Does the government's defence funding bill really only create an unenforceable political commitment?


The article is devoted to the draft law on defence financing, which aims to oblige the government to allocate an amount of at least 2% of GDP to defence in every draft law on the state budget. During the inter-ministerial comment procedure, the Supreme Audit Office expressed doubts whether the draft means anything more than an unenforceable political commitment in relation to the Chamber of Deputies". The article convincingly demonstrates, with the help of legal argumentation and interpretation of the Constitution of the Czech Republic, the Rules of Procedure of the Chamber of Deputies, as well as the established case law of the Constitutional Court of the Czech Republic, that if approved, the Chamber of Deputies will also be bound by the Defence Financing Act when approving the state budget. To do otherwise would violate constitutionality.

Jan Kudrna, associated professor, born 1976. He graduated from the Faculty of Law of Charles University, where since 1999 he has been working at the Department of Constitutional Law in the fields of constitutional law and state studies, which he teaches in both Czech and English. In addition, he is a long-standing member of the Department of Public Law at the Faculty of Security Management of the Police Academy of the Czech Republic, where he teaches constitutional law. He is also a member of the Legislative Council of the Government, a member of the Government Council for the Coordination of the Fight against Corruption, a member of the Disputes Committees of the Minister of the Interior, the Minister of Defence and the Chairman of the Office for Personal Data Protection.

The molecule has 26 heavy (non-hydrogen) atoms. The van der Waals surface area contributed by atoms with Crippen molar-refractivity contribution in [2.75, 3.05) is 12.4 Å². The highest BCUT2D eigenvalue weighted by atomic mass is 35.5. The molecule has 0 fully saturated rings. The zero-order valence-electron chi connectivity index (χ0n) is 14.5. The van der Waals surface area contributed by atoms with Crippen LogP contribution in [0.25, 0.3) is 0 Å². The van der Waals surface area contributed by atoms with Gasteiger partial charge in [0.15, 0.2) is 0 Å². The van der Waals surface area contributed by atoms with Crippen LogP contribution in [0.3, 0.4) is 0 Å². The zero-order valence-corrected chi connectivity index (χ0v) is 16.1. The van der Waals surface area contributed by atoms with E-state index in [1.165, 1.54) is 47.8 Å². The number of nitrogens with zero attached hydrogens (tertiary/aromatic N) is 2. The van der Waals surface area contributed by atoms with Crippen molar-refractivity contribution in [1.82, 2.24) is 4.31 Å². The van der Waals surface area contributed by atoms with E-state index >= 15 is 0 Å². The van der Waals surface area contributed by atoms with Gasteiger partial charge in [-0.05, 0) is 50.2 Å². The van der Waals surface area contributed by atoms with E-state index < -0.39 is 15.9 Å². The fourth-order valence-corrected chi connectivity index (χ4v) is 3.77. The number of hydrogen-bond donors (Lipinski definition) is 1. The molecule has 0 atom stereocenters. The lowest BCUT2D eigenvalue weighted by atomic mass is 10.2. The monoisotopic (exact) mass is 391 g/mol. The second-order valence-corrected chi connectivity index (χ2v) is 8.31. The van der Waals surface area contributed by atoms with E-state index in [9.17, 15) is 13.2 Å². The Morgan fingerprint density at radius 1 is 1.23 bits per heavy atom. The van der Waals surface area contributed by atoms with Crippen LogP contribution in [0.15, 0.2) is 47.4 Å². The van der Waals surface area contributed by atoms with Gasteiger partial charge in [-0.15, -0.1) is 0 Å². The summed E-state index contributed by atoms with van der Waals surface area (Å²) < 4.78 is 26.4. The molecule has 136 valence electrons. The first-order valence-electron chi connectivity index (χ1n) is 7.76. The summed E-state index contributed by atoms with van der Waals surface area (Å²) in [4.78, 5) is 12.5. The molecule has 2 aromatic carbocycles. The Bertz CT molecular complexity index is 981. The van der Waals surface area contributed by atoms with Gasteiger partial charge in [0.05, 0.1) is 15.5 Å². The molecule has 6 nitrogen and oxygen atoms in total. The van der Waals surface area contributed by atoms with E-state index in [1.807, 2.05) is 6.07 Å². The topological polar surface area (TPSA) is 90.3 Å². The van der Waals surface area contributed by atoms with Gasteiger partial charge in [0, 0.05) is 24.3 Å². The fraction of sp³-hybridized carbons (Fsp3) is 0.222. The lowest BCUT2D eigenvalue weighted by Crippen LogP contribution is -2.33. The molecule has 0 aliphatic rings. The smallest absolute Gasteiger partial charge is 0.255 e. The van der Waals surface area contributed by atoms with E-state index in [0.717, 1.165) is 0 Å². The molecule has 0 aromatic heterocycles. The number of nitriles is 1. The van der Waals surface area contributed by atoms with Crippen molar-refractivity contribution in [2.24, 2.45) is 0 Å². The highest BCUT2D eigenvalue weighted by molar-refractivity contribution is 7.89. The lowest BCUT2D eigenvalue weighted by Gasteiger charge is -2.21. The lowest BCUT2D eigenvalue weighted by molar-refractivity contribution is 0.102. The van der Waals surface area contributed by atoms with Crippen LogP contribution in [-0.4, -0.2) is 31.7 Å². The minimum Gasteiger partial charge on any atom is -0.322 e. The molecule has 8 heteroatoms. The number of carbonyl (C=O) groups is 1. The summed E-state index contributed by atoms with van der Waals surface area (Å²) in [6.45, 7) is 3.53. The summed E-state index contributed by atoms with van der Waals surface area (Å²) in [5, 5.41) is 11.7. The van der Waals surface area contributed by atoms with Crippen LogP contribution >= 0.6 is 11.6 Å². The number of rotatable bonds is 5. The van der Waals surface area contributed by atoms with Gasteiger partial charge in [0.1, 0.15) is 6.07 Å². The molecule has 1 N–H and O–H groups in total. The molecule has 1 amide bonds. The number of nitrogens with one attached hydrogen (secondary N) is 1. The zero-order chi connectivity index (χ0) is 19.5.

Country: Czech Republic


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